. . . I grew up in Upstate New York, so my grandfather's garden contained many flowering plants which bloomed in the spring (which could come as late as May!) From a young age, I loved tulips, and I'm shown here at about age 1 1/2, sniffing one of my favorite flowers. Unfortunately, I now live in coastal San Diego, so tulips aren't something I am able to grow with much success. Now I love flowering succulents and I do fairly well with them.


 

Steven Gerisher of 90041, from Eagle Rock, CA (between Pasadena and downtown LA).


This pink and purple hybrid Epiphyllum cactus was one of the Gerischers' and dates from 60s or early 70s.

My father's parents collected Epiphyllum cactus, mainly from cuttings exchanged with fellow church members. I now live in that same house my Dad grew up in; Gerischers here for over 80 years. This pink and purple hybrid was one of theirs and dates from the 60s or early 70s. I've been given multiple names for it but there are literally dozens and dozens of this sort. Still love it and now collect them myself.

 

Anne Murphy shares…

Stock photo of daffodils.

. . . While I primarily plant Ca natives, I enjoy the small daffodils and snowflake bulbs that I remember from my childhood in England. I love the Lady Banksia rose and Cecile Brunner. Oh - and anything with blue flowers.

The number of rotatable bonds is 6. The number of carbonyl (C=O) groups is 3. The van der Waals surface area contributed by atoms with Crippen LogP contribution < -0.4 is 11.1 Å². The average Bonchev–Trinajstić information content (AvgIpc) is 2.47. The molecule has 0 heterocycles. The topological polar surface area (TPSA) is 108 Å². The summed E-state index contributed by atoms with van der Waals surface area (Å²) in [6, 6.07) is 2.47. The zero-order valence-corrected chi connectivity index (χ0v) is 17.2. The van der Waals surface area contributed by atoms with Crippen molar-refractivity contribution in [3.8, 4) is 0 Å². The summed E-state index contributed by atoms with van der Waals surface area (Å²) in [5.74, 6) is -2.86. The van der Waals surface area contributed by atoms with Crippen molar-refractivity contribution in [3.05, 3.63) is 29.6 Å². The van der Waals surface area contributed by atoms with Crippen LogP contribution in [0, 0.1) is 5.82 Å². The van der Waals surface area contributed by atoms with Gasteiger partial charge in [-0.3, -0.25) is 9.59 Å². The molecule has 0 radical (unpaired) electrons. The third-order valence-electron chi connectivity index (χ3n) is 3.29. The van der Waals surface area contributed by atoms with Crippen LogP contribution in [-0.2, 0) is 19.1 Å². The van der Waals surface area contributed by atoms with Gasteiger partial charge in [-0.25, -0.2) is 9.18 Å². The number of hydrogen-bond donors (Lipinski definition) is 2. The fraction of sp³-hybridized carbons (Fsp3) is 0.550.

Cathy Tylka of 92026 remembers…



. . . Granny’s fig tree. My Granny lived in Alabama and made the best fig preserves you ever had. I try but cannot get it just right, but everyone loves them just the same.


 

Cindy Sparks Bruecks of 92107 shares…




. . . I grow a couple of things right by my front entry that remind me of earlier gardens. I grow Creeping Charlie, so popular in the 70's as a house plant but it grows outside just fine in my seaside garden. Also, I grow Queen's Tears, a no-fuss bromeliad and also from my mother's garden. They are in pots in a strange little space about 10" by 8 feet alongside the front entry, now a ramp so gentle it's hardly noticed as an elder-friendly ramp. I have a row of mostly bromeliads in that spot which in winter receives very little direct sunlight.


 


Cathy Tylka, RN, retired Emergency Nurse, found her love of plants and the SDHS merge many years ago. Cathy acted as Treasurer for the organization and volunteer for many activities. Now, more than happy to assist in gathering questions to ask you in the Sharing Secrets area of the Newsletter.